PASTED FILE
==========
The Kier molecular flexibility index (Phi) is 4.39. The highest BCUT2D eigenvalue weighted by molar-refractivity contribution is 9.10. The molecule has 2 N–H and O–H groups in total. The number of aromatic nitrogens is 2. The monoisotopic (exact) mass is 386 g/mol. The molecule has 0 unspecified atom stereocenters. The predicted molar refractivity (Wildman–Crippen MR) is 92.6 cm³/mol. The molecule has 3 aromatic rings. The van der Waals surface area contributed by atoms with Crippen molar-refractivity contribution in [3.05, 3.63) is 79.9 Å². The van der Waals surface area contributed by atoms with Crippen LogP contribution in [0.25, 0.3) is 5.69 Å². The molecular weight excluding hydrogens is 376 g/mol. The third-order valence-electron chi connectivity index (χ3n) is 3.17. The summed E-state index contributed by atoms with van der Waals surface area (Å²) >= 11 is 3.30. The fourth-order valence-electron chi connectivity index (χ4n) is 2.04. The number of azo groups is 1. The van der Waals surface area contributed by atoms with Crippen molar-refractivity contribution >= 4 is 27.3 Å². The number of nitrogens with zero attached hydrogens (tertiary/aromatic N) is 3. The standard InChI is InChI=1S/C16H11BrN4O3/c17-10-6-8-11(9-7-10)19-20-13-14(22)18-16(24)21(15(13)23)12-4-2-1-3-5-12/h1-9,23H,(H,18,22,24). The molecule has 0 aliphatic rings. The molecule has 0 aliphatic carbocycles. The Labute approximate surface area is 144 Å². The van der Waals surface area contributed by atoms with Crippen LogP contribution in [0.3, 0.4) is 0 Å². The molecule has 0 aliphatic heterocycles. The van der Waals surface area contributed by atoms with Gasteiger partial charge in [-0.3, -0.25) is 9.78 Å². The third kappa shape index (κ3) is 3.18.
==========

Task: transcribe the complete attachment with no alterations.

The Kier molecular flexibility index (Phi) is 4.39. The highest BCUT2D eigenvalue weighted by molar-refractivity contribution is 9.10. The molecule has 2 N–H and O–H groups in total. The number of aromatic nitrogens is 2. The monoisotopic (exact) mass is 386 g/mol. The molecule has 0 unspecified atom stereocenters. The predicted molar refractivity (Wildman–Crippen MR) is 92.6 cm³/mol. The molecule has 3 aromatic rings. The van der Waals surface area contributed by atoms with Crippen molar-refractivity contribution in [3.05, 3.63) is 79.9 Å². The van der Waals surface area contributed by atoms with Crippen LogP contribution in [0.25, 0.3) is 5.69 Å². The molecular weight excluding hydrogens is 376 g/mol. The third-order valence-electron chi connectivity index (χ3n) is 3.17. The summed E-state index contributed by atoms with van der Waals surface area (Å²) >= 11 is 3.30. The fourth-order valence-electron chi connectivity index (χ4n) is 2.04. The number of azo groups is 1. The van der Waals surface area contributed by atoms with Crippen molar-refractivity contribution >= 4 is 27.3 Å². The number of nitrogens with zero attached hydrogens (tertiary/aromatic N) is 3. The standard InChI is InChI=1S/C16H11BrN4O3/c17-10-6-8-11(9-7-10)19-20-13-14(22)18-16(24)21(15(13)23)12-4-2-1-3-5-12/h1-9,23H,(H,18,22,24). The molecule has 0 aliphatic rings. The molecule has 0 aliphatic carbocycles. The Labute approximate surface area is 144 Å². The van der Waals surface area contributed by atoms with Crippen LogP contribution in [0.3, 0.4) is 0 Å². The molecule has 0 aliphatic heterocycles. The van der Waals surface area contributed by atoms with Gasteiger partial charge in [-0.3, -0.25) is 9.78 Å². The third kappa shape index (κ3) is 3.18.